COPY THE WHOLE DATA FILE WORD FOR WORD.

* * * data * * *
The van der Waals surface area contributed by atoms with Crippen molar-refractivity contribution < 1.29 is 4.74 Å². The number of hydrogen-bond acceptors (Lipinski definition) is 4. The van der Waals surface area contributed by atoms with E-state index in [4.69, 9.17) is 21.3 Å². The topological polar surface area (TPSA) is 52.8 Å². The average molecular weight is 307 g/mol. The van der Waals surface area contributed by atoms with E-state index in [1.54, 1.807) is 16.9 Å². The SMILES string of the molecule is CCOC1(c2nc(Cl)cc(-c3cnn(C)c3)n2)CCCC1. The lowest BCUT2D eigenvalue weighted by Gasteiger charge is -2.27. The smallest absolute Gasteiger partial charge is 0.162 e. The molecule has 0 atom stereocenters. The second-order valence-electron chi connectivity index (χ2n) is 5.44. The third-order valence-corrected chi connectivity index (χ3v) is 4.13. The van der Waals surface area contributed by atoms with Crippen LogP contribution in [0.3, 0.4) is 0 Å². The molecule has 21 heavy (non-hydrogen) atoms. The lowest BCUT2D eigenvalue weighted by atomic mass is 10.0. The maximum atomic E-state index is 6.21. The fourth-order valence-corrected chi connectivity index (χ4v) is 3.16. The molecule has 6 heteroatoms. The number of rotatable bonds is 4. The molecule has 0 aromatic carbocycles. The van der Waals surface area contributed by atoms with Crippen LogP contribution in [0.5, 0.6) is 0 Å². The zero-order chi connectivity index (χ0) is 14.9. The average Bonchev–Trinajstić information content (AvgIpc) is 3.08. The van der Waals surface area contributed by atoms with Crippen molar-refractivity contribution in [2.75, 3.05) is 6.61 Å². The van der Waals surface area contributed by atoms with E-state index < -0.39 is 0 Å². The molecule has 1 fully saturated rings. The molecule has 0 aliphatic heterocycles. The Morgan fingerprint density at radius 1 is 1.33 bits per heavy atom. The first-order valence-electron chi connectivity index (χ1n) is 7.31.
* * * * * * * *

The van der Waals surface area contributed by atoms with Crippen molar-refractivity contribution < 1.29 is 4.74 Å². The number of hydrogen-bond acceptors (Lipinski definition) is 4. The van der Waals surface area contributed by atoms with E-state index in [4.69, 9.17) is 21.3 Å². The topological polar surface area (TPSA) is 52.8 Å². The average molecular weight is 307 g/mol. The van der Waals surface area contributed by atoms with E-state index in [1.54, 1.807) is 16.9 Å². The SMILES string of the molecule is CCOC1(c2nc(Cl)cc(-c3cnn(C)c3)n2)CCCC1. The lowest BCUT2D eigenvalue weighted by Gasteiger charge is -2.27. The smallest absolute Gasteiger partial charge is 0.162 e. The molecule has 0 atom stereocenters. The second-order valence-electron chi connectivity index (χ2n) is 5.44. The third-order valence-corrected chi connectivity index (χ3v) is 4.13. The van der Waals surface area contributed by atoms with Crippen LogP contribution in [0.3, 0.4) is 0 Å². The molecule has 21 heavy (non-hydrogen) atoms. The lowest BCUT2D eigenvalue weighted by atomic mass is 10.0. The maximum atomic E-state index is 6.21. The fourth-order valence-corrected chi connectivity index (χ4v) is 3.16. The molecule has 6 heteroatoms. The number of rotatable bonds is 4. The molecule has 0 aromatic carbocycles. The van der Waals surface area contributed by atoms with Crippen LogP contribution in [0.5, 0.6) is 0 Å². The zero-order chi connectivity index (χ0) is 14.9. The average Bonchev–Trinajstić information content (AvgIpc) is 3.08. The van der Waals surface area contributed by atoms with Crippen molar-refractivity contribution in [2.75, 3.05) is 6.61 Å². The van der Waals surface area contributed by atoms with E-state index < -0.39 is 0 Å². The molecule has 1 fully saturated rings. The molecule has 0 aliphatic heterocycles. The Morgan fingerprint density at radius 1 is 1.33 bits per heavy atom. The first-order valence-electron chi connectivity index (χ1n) is 7.31.